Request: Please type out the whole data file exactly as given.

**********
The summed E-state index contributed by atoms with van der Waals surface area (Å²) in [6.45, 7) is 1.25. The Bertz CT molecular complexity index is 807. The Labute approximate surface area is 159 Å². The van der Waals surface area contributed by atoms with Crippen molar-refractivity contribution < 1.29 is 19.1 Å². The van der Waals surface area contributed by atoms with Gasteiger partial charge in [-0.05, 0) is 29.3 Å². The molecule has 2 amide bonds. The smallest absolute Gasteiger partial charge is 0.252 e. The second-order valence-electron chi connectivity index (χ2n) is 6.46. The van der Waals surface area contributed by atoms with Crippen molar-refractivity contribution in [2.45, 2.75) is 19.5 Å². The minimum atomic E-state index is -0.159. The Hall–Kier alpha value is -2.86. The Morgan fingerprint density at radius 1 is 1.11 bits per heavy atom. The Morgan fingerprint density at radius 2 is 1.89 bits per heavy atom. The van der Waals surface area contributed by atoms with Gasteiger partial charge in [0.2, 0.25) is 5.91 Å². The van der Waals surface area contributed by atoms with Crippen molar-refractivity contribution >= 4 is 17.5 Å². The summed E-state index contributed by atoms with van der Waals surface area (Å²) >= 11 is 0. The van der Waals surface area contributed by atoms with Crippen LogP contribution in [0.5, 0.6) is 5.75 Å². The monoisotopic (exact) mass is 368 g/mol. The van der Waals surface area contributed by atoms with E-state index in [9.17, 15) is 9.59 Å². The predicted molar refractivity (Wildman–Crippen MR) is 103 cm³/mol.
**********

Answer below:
The summed E-state index contributed by atoms with van der Waals surface area (Å²) in [6.45, 7) is 1.25. The Bertz CT molecular complexity index is 807. The Labute approximate surface area is 159 Å². The van der Waals surface area contributed by atoms with Crippen molar-refractivity contribution < 1.29 is 19.1 Å². The van der Waals surface area contributed by atoms with Gasteiger partial charge in [-0.05, 0) is 29.3 Å². The molecule has 2 amide bonds. The smallest absolute Gasteiger partial charge is 0.252 e. The second-order valence-electron chi connectivity index (χ2n) is 6.46. The van der Waals surface area contributed by atoms with Crippen molar-refractivity contribution in [2.45, 2.75) is 19.5 Å². The minimum atomic E-state index is -0.159. The Hall–Kier alpha value is -2.86. The Morgan fingerprint density at radius 1 is 1.11 bits per heavy atom. The Morgan fingerprint density at radius 2 is 1.89 bits per heavy atom. The van der Waals surface area contributed by atoms with Gasteiger partial charge in [0.2, 0.25) is 5.91 Å². The van der Waals surface area contributed by atoms with Crippen molar-refractivity contribution >= 4 is 17.5 Å². The summed E-state index contributed by atoms with van der Waals surface area (Å²) >= 11 is 0. The van der Waals surface area contributed by atoms with Crippen LogP contribution in [0.5, 0.6) is 5.75 Å². The monoisotopic (exact) mass is 368 g/mol. The van der Waals surface area contributed by atoms with E-state index in [9.17, 15) is 9.59 Å². The predicted molar refractivity (Wildman–Crippen MR) is 103 cm³/mol.